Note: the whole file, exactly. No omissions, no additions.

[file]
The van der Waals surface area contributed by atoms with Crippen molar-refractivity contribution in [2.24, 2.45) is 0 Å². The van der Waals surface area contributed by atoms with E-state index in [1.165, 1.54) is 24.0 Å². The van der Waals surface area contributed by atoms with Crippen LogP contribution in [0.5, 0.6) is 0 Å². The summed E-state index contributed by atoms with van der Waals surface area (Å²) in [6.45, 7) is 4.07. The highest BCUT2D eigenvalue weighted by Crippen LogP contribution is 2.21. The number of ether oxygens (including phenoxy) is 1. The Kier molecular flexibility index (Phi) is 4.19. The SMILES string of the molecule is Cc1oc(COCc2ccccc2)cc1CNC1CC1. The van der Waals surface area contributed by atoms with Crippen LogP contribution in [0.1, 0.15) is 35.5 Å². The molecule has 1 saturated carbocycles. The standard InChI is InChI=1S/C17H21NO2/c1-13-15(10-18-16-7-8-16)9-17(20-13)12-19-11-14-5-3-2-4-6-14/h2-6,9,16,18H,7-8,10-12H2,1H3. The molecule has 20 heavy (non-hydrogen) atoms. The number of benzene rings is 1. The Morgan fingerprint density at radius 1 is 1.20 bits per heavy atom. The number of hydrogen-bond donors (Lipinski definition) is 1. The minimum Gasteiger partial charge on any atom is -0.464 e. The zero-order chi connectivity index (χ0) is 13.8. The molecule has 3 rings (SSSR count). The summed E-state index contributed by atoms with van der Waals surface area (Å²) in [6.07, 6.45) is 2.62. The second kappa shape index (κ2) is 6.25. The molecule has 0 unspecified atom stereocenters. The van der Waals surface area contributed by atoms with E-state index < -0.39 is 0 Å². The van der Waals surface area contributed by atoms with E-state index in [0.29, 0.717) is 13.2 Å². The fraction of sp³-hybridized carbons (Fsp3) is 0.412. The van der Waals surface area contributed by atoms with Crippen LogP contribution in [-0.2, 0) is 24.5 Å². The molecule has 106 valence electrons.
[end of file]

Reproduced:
The van der Waals surface area contributed by atoms with Crippen molar-refractivity contribution in [2.24, 2.45) is 0 Å². The van der Waals surface area contributed by atoms with E-state index in [1.165, 1.54) is 24.0 Å². The van der Waals surface area contributed by atoms with Crippen LogP contribution in [0.5, 0.6) is 0 Å². The summed E-state index contributed by atoms with van der Waals surface area (Å²) in [6.45, 7) is 4.07. The highest BCUT2D eigenvalue weighted by Crippen LogP contribution is 2.21. The number of ether oxygens (including phenoxy) is 1. The Kier molecular flexibility index (Phi) is 4.19. The SMILES string of the molecule is Cc1oc(COCc2ccccc2)cc1CNC1CC1. The van der Waals surface area contributed by atoms with Crippen LogP contribution in [0.1, 0.15) is 35.5 Å². The molecule has 1 saturated carbocycles. The standard InChI is InChI=1S/C17H21NO2/c1-13-15(10-18-16-7-8-16)9-17(20-13)12-19-11-14-5-3-2-4-6-14/h2-6,9,16,18H,7-8,10-12H2,1H3. The molecule has 20 heavy (non-hydrogen) atoms. The number of benzene rings is 1. The Morgan fingerprint density at radius 1 is 1.20 bits per heavy atom. The number of hydrogen-bond donors (Lipinski definition) is 1. The minimum Gasteiger partial charge on any atom is -0.464 e. The zero-order chi connectivity index (χ0) is 13.8. The molecule has 3 rings (SSSR count). The summed E-state index contributed by atoms with van der Waals surface area (Å²) in [6.07, 6.45) is 2.62. The second kappa shape index (κ2) is 6.25. The molecule has 0 unspecified atom stereocenters. The van der Waals surface area contributed by atoms with E-state index < -0.39 is 0 Å². The van der Waals surface area contributed by atoms with E-state index in [0.29, 0.717) is 13.2 Å². The fraction of sp³-hybridized carbons (Fsp3) is 0.412. The van der Waals surface area contributed by atoms with Crippen LogP contribution in [-0.2, 0) is 24.5 Å². The molecule has 106 valence electrons.